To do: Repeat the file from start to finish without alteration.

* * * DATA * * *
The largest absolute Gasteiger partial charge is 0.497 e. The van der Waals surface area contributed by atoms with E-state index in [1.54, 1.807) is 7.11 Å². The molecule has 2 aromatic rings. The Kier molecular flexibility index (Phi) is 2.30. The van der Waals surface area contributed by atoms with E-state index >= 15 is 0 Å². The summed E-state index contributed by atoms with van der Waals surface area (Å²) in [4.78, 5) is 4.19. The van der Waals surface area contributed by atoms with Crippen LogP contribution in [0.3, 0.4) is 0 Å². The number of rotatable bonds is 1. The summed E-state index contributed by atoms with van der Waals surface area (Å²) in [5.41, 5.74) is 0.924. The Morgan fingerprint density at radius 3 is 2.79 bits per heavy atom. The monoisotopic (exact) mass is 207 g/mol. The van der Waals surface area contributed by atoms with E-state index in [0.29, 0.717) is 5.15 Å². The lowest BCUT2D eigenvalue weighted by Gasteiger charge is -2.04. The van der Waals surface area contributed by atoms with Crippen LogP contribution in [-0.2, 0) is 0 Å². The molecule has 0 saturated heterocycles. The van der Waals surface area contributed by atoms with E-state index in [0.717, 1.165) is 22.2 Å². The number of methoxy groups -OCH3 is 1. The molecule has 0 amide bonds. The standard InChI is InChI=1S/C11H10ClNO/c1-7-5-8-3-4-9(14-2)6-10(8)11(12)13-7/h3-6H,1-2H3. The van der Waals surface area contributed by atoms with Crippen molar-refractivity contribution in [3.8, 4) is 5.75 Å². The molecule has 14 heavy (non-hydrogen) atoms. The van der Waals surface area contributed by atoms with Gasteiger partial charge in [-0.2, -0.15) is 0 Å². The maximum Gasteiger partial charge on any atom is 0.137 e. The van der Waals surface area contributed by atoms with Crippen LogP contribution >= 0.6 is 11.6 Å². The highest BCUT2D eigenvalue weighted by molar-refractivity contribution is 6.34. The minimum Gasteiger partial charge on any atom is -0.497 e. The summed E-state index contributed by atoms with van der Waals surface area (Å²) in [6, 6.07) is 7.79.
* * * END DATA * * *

The largest absolute Gasteiger partial charge is 0.497 e. The van der Waals surface area contributed by atoms with E-state index in [1.54, 1.807) is 7.11 Å². The molecule has 2 aromatic rings. The Kier molecular flexibility index (Phi) is 2.30. The van der Waals surface area contributed by atoms with E-state index >= 15 is 0 Å². The summed E-state index contributed by atoms with van der Waals surface area (Å²) in [4.78, 5) is 4.19. The van der Waals surface area contributed by atoms with Crippen LogP contribution in [0.3, 0.4) is 0 Å². The number of rotatable bonds is 1. The summed E-state index contributed by atoms with van der Waals surface area (Å²) in [5.41, 5.74) is 0.924. The Morgan fingerprint density at radius 3 is 2.79 bits per heavy atom. The monoisotopic (exact) mass is 207 g/mol. The van der Waals surface area contributed by atoms with E-state index in [0.29, 0.717) is 5.15 Å². The lowest BCUT2D eigenvalue weighted by Gasteiger charge is -2.04. The van der Waals surface area contributed by atoms with Crippen LogP contribution in [-0.2, 0) is 0 Å². The molecule has 0 saturated heterocycles. The van der Waals surface area contributed by atoms with E-state index in [0.717, 1.165) is 22.2 Å². The number of methoxy groups -OCH3 is 1. The molecule has 0 amide bonds. The standard InChI is InChI=1S/C11H10ClNO/c1-7-5-8-3-4-9(14-2)6-10(8)11(12)13-7/h3-6H,1-2H3. The van der Waals surface area contributed by atoms with Crippen molar-refractivity contribution in [3.8, 4) is 5.75 Å². The molecule has 14 heavy (non-hydrogen) atoms. The van der Waals surface area contributed by atoms with Gasteiger partial charge in [-0.2, -0.15) is 0 Å². The maximum Gasteiger partial charge on any atom is 0.137 e. The van der Waals surface area contributed by atoms with Crippen LogP contribution >= 0.6 is 11.6 Å². The highest BCUT2D eigenvalue weighted by molar-refractivity contribution is 6.34. The minimum Gasteiger partial charge on any atom is -0.497 e. The summed E-state index contributed by atoms with van der Waals surface area (Å²) in [6, 6.07) is 7.79.